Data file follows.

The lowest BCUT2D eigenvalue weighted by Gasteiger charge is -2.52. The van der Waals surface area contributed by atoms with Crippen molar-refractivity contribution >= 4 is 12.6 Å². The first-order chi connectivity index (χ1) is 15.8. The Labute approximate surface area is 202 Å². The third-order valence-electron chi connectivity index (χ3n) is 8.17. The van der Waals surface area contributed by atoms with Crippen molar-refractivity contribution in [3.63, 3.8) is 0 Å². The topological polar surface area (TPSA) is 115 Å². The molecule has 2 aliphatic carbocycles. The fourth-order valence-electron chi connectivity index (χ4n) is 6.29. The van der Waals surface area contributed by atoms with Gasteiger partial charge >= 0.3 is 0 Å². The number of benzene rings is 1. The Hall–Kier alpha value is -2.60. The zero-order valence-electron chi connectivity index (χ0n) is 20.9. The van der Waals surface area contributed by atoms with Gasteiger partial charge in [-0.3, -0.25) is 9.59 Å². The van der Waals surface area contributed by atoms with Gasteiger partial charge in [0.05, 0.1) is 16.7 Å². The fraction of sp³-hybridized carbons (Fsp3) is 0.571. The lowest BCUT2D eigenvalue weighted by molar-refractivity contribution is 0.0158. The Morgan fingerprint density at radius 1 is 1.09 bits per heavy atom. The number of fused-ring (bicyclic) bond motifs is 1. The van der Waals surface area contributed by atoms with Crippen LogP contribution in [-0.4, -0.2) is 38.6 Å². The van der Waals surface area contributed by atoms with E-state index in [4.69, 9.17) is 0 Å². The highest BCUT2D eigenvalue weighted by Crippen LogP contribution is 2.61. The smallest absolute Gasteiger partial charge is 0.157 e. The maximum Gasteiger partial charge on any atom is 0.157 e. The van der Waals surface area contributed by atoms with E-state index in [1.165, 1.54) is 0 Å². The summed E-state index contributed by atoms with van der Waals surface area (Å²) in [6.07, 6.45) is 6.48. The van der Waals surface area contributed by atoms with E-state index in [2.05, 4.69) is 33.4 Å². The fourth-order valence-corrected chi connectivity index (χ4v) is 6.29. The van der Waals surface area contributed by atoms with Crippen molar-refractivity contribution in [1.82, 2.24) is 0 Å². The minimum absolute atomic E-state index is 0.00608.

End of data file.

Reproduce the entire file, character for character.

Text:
The lowest BCUT2D eigenvalue weighted by Gasteiger charge is -2.52. The van der Waals surface area contributed by atoms with Crippen molar-refractivity contribution >= 4 is 12.6 Å². The first-order chi connectivity index (χ1) is 15.8. The Labute approximate surface area is 202 Å². The third-order valence-electron chi connectivity index (χ3n) is 8.17. The van der Waals surface area contributed by atoms with Crippen molar-refractivity contribution in [3.63, 3.8) is 0 Å². The topological polar surface area (TPSA) is 115 Å². The molecule has 2 aliphatic carbocycles. The fourth-order valence-electron chi connectivity index (χ4n) is 6.29. The van der Waals surface area contributed by atoms with Gasteiger partial charge >= 0.3 is 0 Å². The number of benzene rings is 1. The Hall–Kier alpha value is -2.60. The zero-order valence-electron chi connectivity index (χ0n) is 20.9. The van der Waals surface area contributed by atoms with Gasteiger partial charge in [-0.3, -0.25) is 9.59 Å². The van der Waals surface area contributed by atoms with Gasteiger partial charge in [0.05, 0.1) is 16.7 Å². The fraction of sp³-hybridized carbons (Fsp3) is 0.571. The lowest BCUT2D eigenvalue weighted by molar-refractivity contribution is 0.0158. The Morgan fingerprint density at radius 1 is 1.09 bits per heavy atom. The number of fused-ring (bicyclic) bond motifs is 1. The van der Waals surface area contributed by atoms with Crippen LogP contribution in [-0.4, -0.2) is 38.6 Å². The van der Waals surface area contributed by atoms with E-state index in [4.69, 9.17) is 0 Å². The highest BCUT2D eigenvalue weighted by Crippen LogP contribution is 2.61. The smallest absolute Gasteiger partial charge is 0.157 e. The maximum Gasteiger partial charge on any atom is 0.157 e. The van der Waals surface area contributed by atoms with E-state index in [1.165, 1.54) is 0 Å². The summed E-state index contributed by atoms with van der Waals surface area (Å²) in [6.07, 6.45) is 6.48. The van der Waals surface area contributed by atoms with E-state index in [2.05, 4.69) is 33.4 Å². The fourth-order valence-corrected chi connectivity index (χ4v) is 6.29. The van der Waals surface area contributed by atoms with Crippen molar-refractivity contribution in [1.82, 2.24) is 0 Å². The minimum absolute atomic E-state index is 0.00608.